There was a distinctive lullaby in the tiny sounds coming from the direction of her feet, the turn of the pages, Cindy’ occasional sighs that she probably had no idea she was producing. When Lindsay closed her eyes and focused, she could swear that she heard Cindy’s heart beating. The tune sang her into a sense of relaxation, and she drifted off briefly, jerking awake again.

“Go to bed, Lindsay,” Cindy uttered without looking at her.

“I’m okay.”

“Go to bed,” Cindy repeated.

Though her voice never rose above that of a normal exchange, Lindsay felt more ordered than excused.

The ache in her chest was so great as she got to her feet, turned away from Cindy, and ascended the stairs that, if she had any other symptoms, she would have been convinced that she was having a heart attack.

That pain stayed with her as she changed clothes, remembering the nerve-racking, yet exhilarating, feel of Cindy’s eyes on her just yesterday as she had done the same, and crawled into the bed alone. Despite her exhaustion, without Cindy there beside her, she couldn’t find a peaceful enough place to drift into slumber. She could find snippets though, little recollections of the night before.

Just one night before…

Cindy was smiling down at her. Cindy’s voice was whispering against the night. Cindy’s lips were making gentle contact with her own. Cindy’s body was warm against her. Even though she knew that they were going to go through some difficult times, Lindsay had known a moment of elation just from the knowledge that, whatever came to pass, Cindy would be right there beside her. That thought was haunting her now. The half-vacant bed felt exceedingly cold because of it.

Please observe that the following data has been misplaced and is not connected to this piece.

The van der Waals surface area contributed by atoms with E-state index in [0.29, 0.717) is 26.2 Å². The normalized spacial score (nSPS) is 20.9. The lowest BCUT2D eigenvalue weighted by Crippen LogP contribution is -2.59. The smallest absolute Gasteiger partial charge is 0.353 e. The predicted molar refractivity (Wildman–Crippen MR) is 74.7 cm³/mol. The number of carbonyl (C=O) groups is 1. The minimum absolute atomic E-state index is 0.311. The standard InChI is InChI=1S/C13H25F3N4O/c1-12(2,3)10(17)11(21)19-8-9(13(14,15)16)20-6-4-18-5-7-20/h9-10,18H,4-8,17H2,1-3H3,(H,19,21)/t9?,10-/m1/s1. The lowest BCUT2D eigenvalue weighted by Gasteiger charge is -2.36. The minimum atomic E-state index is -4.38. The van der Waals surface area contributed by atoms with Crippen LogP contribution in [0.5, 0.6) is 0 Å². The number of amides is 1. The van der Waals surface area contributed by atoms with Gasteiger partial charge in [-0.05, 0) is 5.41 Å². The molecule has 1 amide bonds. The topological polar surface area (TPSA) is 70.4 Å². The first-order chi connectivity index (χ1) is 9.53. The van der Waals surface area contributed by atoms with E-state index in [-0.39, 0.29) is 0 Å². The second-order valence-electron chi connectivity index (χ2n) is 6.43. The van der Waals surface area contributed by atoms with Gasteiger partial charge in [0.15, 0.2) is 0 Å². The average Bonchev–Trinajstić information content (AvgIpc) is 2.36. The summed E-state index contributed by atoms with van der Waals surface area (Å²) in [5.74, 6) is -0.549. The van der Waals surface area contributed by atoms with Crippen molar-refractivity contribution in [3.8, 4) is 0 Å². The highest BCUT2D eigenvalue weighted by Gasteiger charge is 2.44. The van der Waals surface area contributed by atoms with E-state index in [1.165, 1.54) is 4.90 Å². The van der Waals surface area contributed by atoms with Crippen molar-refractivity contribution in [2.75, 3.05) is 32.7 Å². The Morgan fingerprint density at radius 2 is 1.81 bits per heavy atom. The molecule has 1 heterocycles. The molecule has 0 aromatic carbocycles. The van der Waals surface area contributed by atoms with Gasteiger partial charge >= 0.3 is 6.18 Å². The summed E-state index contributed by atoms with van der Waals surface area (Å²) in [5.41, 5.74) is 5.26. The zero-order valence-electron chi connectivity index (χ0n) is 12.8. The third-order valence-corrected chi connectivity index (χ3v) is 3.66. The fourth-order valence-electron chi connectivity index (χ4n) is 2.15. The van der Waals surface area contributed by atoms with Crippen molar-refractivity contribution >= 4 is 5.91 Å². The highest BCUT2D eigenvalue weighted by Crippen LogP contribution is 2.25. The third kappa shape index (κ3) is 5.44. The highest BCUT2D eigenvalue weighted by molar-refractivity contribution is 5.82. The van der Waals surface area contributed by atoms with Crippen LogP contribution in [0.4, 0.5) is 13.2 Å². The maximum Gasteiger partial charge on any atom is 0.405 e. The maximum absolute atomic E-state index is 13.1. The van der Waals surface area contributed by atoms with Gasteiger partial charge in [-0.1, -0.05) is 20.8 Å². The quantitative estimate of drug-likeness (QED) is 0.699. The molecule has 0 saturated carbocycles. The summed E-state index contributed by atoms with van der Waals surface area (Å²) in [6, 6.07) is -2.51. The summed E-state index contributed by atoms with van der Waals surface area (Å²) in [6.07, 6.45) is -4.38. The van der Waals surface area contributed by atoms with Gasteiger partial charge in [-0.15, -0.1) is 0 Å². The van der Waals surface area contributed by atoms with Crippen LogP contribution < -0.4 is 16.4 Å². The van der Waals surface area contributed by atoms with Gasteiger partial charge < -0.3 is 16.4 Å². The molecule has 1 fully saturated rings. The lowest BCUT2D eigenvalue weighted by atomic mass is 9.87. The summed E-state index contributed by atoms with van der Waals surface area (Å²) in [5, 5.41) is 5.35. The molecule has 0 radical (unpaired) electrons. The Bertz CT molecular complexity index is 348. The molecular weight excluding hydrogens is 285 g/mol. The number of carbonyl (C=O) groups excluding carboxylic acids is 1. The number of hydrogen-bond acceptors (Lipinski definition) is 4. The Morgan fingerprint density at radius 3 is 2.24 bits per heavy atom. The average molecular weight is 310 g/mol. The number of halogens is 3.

She laid there in the hush and the cold and the emptiness waiting for Cindy. But Cindy never came.

Neither did sleep.

It was once again the middle of the night, this time for no good reason, when Lindsay glanced at the clock. She noiselessly got out of the bed and went to the loft’s edge, glancing down over the railing at the sofa. Cindy was still at the end, almost in the exact same spot, but her book was on the floor beside her. She was curled up in a ball, sound asleep.

As Lindsay suspected, it wasn’t that Cindy didn’t want to sleep. She just didn’t want to sleep with her.

Cindy was shivering, barely. It was hardly even detectable, but Lindsay was certain that she saw it. Then again, she might have been imagining the movement so she would have an excuse to quietly plod down the stairs.

She took the blanket off the back of the chair, the same blanket Cindy had used while they watched the movie the previous night, and draped it over Cindy. Cindy whimpered lightly when the blanket made contact, and moved restlessly in her sleep. Uncertain in her ability to do so, but needing desperately to be a comfort, Lindsay lowered herself to her knees next to the sofa.

“Shh, Baby. Just sleep.”

Cindy began to settle at the sound of her voice, and Lindsay risked a touch, raising her hand slowly to Cindy’s head, smoothing Cindy’s hair back with a delicate motion, whispering the whole time so that Cindy would know whose hand it was.

“No one’s going to hurt you. I’m right here.”

Cindy calmed more beneath her tone and her fingertips, but the real peace was Lindsay’s. Knowing that, at least, some part of Cindy still wanted her there gave her enduring strength to face another day.

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  1. I’m going to cry 🙁
    Such amazing writing! Your truly gifted <3
    pyro_girl is right. completely heart-wrenching and so well written omg.